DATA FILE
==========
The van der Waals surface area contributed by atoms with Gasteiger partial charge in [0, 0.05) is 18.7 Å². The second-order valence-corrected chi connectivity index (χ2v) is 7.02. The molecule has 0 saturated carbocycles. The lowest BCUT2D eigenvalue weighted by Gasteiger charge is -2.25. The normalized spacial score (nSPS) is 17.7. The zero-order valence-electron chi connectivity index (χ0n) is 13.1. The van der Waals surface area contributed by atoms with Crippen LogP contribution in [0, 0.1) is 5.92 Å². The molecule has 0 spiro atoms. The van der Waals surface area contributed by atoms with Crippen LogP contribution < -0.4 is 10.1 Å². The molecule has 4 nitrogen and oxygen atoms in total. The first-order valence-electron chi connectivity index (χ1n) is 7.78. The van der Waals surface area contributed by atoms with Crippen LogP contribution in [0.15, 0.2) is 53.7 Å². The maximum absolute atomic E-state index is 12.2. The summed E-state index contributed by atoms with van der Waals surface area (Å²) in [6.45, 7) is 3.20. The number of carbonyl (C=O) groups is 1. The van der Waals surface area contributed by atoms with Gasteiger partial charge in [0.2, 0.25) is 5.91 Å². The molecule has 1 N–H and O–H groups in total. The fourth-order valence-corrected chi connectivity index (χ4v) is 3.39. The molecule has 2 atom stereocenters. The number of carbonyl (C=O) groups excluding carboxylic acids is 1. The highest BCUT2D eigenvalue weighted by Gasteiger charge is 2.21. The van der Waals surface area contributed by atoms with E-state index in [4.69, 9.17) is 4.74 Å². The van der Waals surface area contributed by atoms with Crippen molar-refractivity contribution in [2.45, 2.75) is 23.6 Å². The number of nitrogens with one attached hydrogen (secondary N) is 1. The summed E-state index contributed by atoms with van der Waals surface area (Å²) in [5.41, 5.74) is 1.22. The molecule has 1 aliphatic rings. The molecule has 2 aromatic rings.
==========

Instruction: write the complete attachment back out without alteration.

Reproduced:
The van der Waals surface area contributed by atoms with Gasteiger partial charge in [0, 0.05) is 18.7 Å². The second-order valence-corrected chi connectivity index (χ2v) is 7.02. The molecule has 0 saturated carbocycles. The lowest BCUT2D eigenvalue weighted by Gasteiger charge is -2.25. The normalized spacial score (nSPS) is 17.7. The zero-order valence-electron chi connectivity index (χ0n) is 13.1. The van der Waals surface area contributed by atoms with Crippen LogP contribution in [0, 0.1) is 5.92 Å². The molecule has 0 spiro atoms. The van der Waals surface area contributed by atoms with Crippen LogP contribution < -0.4 is 10.1 Å². The molecule has 4 nitrogen and oxygen atoms in total. The first-order valence-electron chi connectivity index (χ1n) is 7.78. The van der Waals surface area contributed by atoms with Crippen LogP contribution in [0.15, 0.2) is 53.7 Å². The maximum absolute atomic E-state index is 12.2. The summed E-state index contributed by atoms with van der Waals surface area (Å²) in [6.45, 7) is 3.20. The number of carbonyl (C=O) groups is 1. The van der Waals surface area contributed by atoms with Gasteiger partial charge in [0.2, 0.25) is 5.91 Å². The molecule has 1 N–H and O–H groups in total. The fourth-order valence-corrected chi connectivity index (χ4v) is 3.39. The molecule has 2 atom stereocenters. The number of carbonyl (C=O) groups excluding carboxylic acids is 1. The highest BCUT2D eigenvalue weighted by Gasteiger charge is 2.21. The van der Waals surface area contributed by atoms with E-state index in [4.69, 9.17) is 4.74 Å². The van der Waals surface area contributed by atoms with Crippen molar-refractivity contribution in [2.45, 2.75) is 23.6 Å². The number of nitrogens with one attached hydrogen (secondary N) is 1. The summed E-state index contributed by atoms with van der Waals surface area (Å²) in [5.41, 5.74) is 1.22. The molecule has 1 aliphatic rings. The molecule has 2 aromatic rings.